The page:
Skip to Content

Will bathing my dog everyday get rid of fleas?

Bathing your dog everyday can help get rid of fleas, but it’s not a complete solution on its own. Here’s a quick rundown of how bathing can help manage fleas and what else you need to do for effective flea control.

How Can Bathing Help Get Rid of Fleas?

Frequent bathing with flea shampoo or dish soap can help wash away fleas on your dog’s skin and coat. The soap helps break down the exoskeleton of the fleas, causing them to drown. It also makes the skin and coat inhospitable for fleas.

However, bathing only targets the adult fleas on your dog at that moment. It does not kill flea eggs or larvae. Plus, some adult fleas may survive the bath by clinging to your dog’s skin. So while a bath can reduce the flea population, it does not eliminate the entire infestation.

Limitations of Bathing for Flea Control

There are some drawbacks to relying solely on frequent bathing to control fleas:

  • Bathing too often can dry out your dog’s skin. More than once a week may cause skin irritation.
  • It only kills the fleas on your dog at that time. New fleas can easily jump back on after the bath.
  • Does not prevent re-infestation from fleas in your home and yard.
  • Does not kill flea eggs and larvae, allowing the life cycle to continue.
  • Time consuming and labor intensive to bathe a dog daily.

For these reasons, bathing alone is not an effective long-term solution. You need to combine bathing with other flea treatment methods.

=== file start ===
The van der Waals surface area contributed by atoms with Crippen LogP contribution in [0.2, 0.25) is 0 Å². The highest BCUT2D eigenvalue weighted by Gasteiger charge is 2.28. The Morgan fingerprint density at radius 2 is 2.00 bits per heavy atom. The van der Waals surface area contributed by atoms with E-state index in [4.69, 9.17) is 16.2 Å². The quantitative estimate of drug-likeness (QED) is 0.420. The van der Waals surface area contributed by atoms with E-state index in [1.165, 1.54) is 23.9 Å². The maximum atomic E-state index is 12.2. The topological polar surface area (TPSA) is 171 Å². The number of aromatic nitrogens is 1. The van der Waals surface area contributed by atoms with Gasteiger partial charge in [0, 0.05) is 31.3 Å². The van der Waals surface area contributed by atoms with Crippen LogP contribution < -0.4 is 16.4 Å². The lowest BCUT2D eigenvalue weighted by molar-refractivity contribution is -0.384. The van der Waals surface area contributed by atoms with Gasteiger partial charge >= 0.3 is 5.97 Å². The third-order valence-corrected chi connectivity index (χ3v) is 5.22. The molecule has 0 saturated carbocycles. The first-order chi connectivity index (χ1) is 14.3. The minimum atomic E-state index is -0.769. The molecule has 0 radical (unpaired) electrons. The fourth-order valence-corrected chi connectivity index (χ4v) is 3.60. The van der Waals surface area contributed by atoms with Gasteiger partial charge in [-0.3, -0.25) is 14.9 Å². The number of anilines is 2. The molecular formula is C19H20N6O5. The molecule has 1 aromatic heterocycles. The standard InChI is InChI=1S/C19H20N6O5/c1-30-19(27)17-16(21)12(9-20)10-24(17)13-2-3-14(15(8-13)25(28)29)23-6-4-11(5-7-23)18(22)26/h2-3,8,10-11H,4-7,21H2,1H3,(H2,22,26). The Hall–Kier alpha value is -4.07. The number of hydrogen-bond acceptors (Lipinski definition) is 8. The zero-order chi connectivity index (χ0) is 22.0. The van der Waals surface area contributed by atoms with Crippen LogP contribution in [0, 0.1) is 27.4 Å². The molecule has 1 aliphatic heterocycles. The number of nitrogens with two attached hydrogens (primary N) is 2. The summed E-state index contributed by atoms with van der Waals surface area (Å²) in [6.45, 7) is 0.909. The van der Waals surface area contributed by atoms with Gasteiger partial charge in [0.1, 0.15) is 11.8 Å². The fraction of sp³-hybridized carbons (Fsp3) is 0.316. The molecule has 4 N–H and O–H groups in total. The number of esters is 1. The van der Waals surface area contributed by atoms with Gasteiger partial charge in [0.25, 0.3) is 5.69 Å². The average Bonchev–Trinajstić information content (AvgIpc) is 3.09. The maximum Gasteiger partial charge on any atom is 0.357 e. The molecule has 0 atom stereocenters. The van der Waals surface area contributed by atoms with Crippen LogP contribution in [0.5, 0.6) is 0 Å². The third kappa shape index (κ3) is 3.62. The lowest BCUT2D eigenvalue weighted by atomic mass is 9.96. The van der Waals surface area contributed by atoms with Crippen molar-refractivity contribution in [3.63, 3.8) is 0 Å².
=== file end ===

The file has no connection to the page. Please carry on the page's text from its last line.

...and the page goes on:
Use Bathing as Part of Your Flea Treatment Plan

When used properly, bathing can be a useful part of your flea control regimen. Here are some tips:

  • Bathe your dog once every 5-7 days. Too much bathing can dry out the skin.
  • Use a flea shampoo or soap with insect growth regulators to kill fleas and prevent eggs from hatching.
  • Make sure to thoroughly lather and rinse your dog. Focus on the neck, tail and underbelly.
  • Use a flea comb during and after bathing to remove dead fleas.
  • Follow up with monthly spot-on or oral flea treatments as prescribed by your vet.
  • Treat your home and yard to kill flea eggs and larvae and prevent re-infestation.
  • Continue bathing and medications until fleas are fully gone.

Other Flea Treatment Options

In addition to bathing, here are some other steps to eliminate fleas:

Medications from Your Vet

Veterinarian-prescribed oral and topical treatments are essential for killing fleas at all life stages. Some common options include:

  • Oral tablets like Nexgard and Bravecto that last 1-3 months
  • Topical spot-ons like Frontline and Advantage II that last 1 month
  • Collar treatments like Seresto that last up to 8 months
  • Injections like Bravecto that provide 3-6 months protection